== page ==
Nov/Dec 2014For Wildlife Watchers: Big Brown Batby Rob Simbeck, photo by Phillip Jones

Sometimes bats catch insects in their mouths. More often, they catch them with their tail membranes, which act as a scoop or net.

All living things are ultimately interconnected. There is no branch of life - no family or order of species - whose demise should not give us pause for concern. But seldom is the magnitude of that interconnection, and its potential cost to humans, as large as it is in the case of the order Chiroptera - the bats. In an expanding area of North America, several bat species are experiencing population crashes because of white-nose syndrome (WNS), a disease named for the white fungal growth it produces around the muzzles and wings of hibernating bats.

Bats play a critical role in agriculture and the production of our food supply. The key is their unbelievable nightly consumption of insects during growing seasons, including many serious agricultural pests - not to mention those that, like mosquitoes, carry disease and otherwise plague humans. A bat can eat a third of its weight in insects a night. It's estimated that a thousand bats will consume 8,000 pounds of insects a year, and a recent study published in the journal Science suggests that replacing that natural pest control would cost farmers $3 billion a year.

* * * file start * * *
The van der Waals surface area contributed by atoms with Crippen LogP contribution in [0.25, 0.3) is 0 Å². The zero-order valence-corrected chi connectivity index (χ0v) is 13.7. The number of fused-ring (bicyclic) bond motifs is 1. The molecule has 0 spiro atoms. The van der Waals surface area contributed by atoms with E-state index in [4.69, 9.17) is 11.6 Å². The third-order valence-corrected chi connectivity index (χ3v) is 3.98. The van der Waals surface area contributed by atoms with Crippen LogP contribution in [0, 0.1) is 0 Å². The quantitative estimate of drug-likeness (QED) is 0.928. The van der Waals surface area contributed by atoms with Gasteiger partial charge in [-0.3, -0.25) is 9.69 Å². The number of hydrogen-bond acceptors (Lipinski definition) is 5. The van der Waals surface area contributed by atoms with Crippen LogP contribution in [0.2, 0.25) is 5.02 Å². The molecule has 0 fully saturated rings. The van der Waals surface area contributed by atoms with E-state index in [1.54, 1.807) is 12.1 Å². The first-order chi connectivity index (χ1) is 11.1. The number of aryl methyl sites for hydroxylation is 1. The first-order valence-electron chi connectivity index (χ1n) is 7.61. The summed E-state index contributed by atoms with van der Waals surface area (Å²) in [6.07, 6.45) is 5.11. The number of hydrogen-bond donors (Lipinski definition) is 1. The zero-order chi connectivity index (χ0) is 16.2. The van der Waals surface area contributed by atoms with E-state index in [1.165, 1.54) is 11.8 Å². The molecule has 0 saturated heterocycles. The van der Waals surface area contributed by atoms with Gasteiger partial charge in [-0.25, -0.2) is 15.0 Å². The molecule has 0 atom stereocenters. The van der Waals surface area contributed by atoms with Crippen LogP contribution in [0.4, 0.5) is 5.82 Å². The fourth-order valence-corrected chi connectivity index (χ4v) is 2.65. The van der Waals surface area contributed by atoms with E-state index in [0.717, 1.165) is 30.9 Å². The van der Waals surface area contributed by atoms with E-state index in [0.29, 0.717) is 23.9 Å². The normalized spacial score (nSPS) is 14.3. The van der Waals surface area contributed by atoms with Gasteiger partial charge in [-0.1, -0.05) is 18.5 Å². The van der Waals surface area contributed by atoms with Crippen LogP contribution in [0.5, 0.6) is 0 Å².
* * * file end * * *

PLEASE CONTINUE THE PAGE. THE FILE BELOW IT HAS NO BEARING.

With the death toll for bats now estimated at six million, the situation is grave. In Pennsylvania, counts of wintering big brown bats have fallen by more than 70 percent. Other bat species have been hit even harder.

Big Brown Bat - Eptesicus fuscus

Description: Length, four to five inches; wingspan, up to twelve inches; weight, up to one ounce; color, light brown fur with dark brown to black ears, wings and tail membranes.

Range and Habitat: Mid-Canada through Central America. Varied habitats where flying insects are plentiful. Common throughout South Carolina.

Mating: Mate in fall. Female can store sperm for spring and after a gestation of approximately sixty days will deliver a live birth of one or two pups.

Viewing Tips: Bats emerge at dusk and are often spotted overhead about thirty minutes after sunset.

"We are facing the potential extinction of species from this disease," says Jeremy Coleman, national WNS coordinator for the U.S. Fish and Wildlife Service.